Spare Change News
This past March, my relationship with my partner of nearly nine years came to a somewhat abrupt end, putting the icing on the cake of a brutal year and a half.
At the end of 2010, both my mother and my maternal grandmother (who raised me) died only a few months apart, their lives claimed by cancer. My grandfather was also diagnosed with advanced kidney disease and has been struggling along on dialysis – in and out of hospitals – and it is hard to tell how much longer he’ll be around.
Only a year before, when my partner and I discussed the possibility of separating, I had applied for an apartment through the Housing Corporation of Arlington (HCA), a non-profit that offers apartments at a reduced rate compared to market prices for individuals of modest income (which I definitely qualified as) in the town of Arlington.
In the application, I had indicated I had pets, two cats named Cokey and Sam. My application was accepted and I was waitlisted for a one-bedroom apartment. It was not until a few months later when a unit became available, that I was informed that they would not accept my cats, and I would have to get rid of them. I balked at the suggestion. After losing so many in my life in such a short period of time, my cats have become my remaining family and my most stalwart support system.
While looking for a new place, many of the apartments I scoured on Craigslist contained adamant declarations of “NO PETS” or only allowed one pet. As my move-out date grew closer and I began to fear that I would wind up without a place, I reached out to friends to see if they could temporarily take in me and my animal family. Of the dozen or so people I contacted, only two of my friends offered their homes to both me and my pets. The rest could not offer shelter to my cats, either because of allergies or no-pet policies where they lived.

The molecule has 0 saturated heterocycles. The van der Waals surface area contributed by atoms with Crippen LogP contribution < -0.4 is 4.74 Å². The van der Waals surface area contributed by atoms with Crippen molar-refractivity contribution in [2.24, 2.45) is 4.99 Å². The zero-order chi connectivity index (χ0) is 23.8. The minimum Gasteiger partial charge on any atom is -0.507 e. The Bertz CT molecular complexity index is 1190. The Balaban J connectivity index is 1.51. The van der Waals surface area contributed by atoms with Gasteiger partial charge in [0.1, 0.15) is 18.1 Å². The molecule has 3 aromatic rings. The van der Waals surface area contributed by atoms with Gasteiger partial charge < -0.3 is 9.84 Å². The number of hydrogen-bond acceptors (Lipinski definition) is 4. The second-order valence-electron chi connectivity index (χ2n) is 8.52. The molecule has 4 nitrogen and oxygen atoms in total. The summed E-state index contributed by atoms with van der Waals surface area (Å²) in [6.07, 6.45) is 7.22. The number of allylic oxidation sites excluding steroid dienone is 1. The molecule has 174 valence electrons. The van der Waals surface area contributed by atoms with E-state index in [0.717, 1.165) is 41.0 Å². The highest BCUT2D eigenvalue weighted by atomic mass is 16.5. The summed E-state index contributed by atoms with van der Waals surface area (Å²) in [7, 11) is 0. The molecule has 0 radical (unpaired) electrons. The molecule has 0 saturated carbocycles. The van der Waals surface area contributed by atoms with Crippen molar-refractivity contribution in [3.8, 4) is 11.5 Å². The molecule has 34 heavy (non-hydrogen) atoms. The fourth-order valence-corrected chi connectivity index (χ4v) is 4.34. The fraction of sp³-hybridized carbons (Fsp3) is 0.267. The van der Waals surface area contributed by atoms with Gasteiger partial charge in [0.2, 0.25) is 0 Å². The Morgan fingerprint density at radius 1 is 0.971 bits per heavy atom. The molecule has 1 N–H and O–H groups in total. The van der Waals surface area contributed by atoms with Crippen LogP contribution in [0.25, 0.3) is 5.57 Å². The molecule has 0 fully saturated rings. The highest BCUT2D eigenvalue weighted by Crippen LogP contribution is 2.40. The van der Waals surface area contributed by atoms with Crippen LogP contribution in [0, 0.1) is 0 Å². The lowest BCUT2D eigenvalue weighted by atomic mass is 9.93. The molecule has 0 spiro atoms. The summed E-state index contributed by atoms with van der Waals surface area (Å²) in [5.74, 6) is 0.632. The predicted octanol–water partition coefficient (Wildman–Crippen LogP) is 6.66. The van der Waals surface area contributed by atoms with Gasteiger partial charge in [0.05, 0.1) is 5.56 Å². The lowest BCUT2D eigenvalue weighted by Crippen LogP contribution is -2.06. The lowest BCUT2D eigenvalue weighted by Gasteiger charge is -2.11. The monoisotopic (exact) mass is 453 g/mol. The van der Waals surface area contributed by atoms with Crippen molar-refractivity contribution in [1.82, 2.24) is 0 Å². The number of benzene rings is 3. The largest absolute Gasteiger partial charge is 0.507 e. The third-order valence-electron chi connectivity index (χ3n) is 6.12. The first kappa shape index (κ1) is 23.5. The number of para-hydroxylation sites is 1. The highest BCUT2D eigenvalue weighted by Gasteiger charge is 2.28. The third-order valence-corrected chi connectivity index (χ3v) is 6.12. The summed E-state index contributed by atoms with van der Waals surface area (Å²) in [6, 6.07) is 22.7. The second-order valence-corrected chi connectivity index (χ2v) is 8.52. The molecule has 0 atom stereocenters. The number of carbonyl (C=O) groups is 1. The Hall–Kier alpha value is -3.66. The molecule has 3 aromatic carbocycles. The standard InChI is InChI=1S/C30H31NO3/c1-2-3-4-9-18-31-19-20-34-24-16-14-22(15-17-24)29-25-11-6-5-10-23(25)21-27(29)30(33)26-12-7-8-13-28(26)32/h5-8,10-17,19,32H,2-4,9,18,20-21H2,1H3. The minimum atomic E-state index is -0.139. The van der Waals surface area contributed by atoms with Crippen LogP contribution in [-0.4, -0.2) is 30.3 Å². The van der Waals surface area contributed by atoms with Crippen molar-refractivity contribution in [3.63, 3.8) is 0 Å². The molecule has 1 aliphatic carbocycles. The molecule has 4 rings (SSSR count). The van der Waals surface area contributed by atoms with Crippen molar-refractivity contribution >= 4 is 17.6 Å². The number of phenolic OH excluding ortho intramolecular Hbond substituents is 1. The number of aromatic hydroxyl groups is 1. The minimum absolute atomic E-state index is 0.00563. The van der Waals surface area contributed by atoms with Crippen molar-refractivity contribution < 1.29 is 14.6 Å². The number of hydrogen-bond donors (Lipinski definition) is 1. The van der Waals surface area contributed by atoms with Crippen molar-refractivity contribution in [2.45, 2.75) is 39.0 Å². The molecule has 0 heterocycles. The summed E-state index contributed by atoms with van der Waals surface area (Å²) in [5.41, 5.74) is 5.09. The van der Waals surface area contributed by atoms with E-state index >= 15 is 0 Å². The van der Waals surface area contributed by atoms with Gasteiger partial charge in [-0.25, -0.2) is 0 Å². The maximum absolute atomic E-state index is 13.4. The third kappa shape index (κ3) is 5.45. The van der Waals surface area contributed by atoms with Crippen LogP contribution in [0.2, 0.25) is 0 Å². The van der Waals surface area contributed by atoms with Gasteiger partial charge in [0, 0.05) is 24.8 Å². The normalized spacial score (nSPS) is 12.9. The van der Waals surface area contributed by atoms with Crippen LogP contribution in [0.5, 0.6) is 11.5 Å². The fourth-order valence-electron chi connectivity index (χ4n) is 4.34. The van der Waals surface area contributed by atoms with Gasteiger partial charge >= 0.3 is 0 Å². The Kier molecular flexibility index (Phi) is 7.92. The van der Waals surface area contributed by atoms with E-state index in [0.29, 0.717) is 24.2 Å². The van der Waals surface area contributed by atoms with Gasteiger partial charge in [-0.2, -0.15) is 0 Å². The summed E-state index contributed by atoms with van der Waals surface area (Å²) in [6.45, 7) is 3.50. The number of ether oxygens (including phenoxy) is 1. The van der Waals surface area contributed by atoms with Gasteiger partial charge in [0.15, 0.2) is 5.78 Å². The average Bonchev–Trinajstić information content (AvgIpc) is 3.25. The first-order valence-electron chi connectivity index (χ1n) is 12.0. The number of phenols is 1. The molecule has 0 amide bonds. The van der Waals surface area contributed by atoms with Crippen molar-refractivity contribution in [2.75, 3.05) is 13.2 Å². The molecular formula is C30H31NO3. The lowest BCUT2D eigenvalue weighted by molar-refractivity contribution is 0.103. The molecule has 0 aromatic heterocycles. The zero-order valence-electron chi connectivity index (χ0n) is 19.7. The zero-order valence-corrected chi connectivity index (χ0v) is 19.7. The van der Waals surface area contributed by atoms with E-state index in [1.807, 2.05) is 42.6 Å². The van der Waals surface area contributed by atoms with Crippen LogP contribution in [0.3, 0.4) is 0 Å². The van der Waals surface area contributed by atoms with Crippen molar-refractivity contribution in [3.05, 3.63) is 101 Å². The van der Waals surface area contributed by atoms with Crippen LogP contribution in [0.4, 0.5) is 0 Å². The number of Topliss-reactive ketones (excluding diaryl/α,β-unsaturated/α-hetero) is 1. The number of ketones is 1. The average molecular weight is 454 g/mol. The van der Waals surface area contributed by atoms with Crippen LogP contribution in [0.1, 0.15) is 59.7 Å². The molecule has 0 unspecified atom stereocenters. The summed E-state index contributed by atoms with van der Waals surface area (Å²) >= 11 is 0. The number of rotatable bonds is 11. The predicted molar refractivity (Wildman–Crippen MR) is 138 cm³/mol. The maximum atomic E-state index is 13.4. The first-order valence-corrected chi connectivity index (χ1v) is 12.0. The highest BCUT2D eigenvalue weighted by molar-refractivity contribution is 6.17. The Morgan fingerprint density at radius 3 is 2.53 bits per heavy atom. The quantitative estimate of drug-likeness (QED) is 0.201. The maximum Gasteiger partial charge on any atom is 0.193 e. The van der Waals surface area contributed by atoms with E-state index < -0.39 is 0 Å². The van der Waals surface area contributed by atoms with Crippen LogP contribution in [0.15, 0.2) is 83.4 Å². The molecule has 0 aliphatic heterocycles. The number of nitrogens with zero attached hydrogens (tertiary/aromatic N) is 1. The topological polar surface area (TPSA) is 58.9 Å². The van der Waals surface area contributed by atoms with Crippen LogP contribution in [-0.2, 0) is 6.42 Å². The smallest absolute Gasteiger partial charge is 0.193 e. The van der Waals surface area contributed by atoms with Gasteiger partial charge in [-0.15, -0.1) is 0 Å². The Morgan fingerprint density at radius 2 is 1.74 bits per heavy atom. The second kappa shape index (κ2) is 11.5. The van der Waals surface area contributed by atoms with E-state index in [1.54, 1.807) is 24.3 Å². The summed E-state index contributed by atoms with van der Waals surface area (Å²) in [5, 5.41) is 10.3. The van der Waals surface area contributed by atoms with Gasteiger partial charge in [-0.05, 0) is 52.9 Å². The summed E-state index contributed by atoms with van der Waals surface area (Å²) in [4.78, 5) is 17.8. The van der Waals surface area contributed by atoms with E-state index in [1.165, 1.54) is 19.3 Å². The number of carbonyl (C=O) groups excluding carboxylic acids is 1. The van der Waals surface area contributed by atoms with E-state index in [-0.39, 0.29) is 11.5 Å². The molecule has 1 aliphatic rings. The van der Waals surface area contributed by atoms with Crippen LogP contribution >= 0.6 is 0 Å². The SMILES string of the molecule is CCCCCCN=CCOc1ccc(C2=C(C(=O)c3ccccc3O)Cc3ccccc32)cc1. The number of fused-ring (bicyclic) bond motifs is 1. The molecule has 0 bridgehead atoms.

Luckily I found a place on time, and didn’t need to burden any of my friends. But the experience led me to consider the role no- and one-pet policies play in the pandemic of pet homelessness.
Here in the United States, we euthanize approximately five million cats and dogs every year. In fact, euthanasia of relinquished pets is by far the leading cause of death among cats and dogs in this country. According to the National Council of Pet Population Study & Policy, “moving” is often cited as the number one reason owners surrender their animals to shelters, with “landlord issues” and the “cost of care” close behind. Furthermore, a poll conducted by the Humane Society of the United States showed that 35 percent of people without pets would own a pet if their rentals permitted animals.
“It was a difficult decision,” says David J. Levy, Executive Director of the HCA, of its choice to institute a no-pet policy.
Originally, the HCA had no restrictions on animals allowed in their units. According to Levy, many resident pet owners were not taking proper care of their animals, including not picking up after their dogs around the property, or having more animals than they indicated on their applications. As such, the HCA transitioned to a no-pet policy six years ago, but allowed those already in HCA housing to keep their pets.
Most subsidized housing in the Boston area also has strict limitations on pets. The Boston Housing Authority is probably the most lenient, allowing a maximum of two pets (with “one pet” counting as a cat or dog, or one “fish tank” or “cage” with fish, reptiles, amphibians or birds, respectively) in one- and two-bedroom apartments and a maximum of three pets in three-bedroom apartments.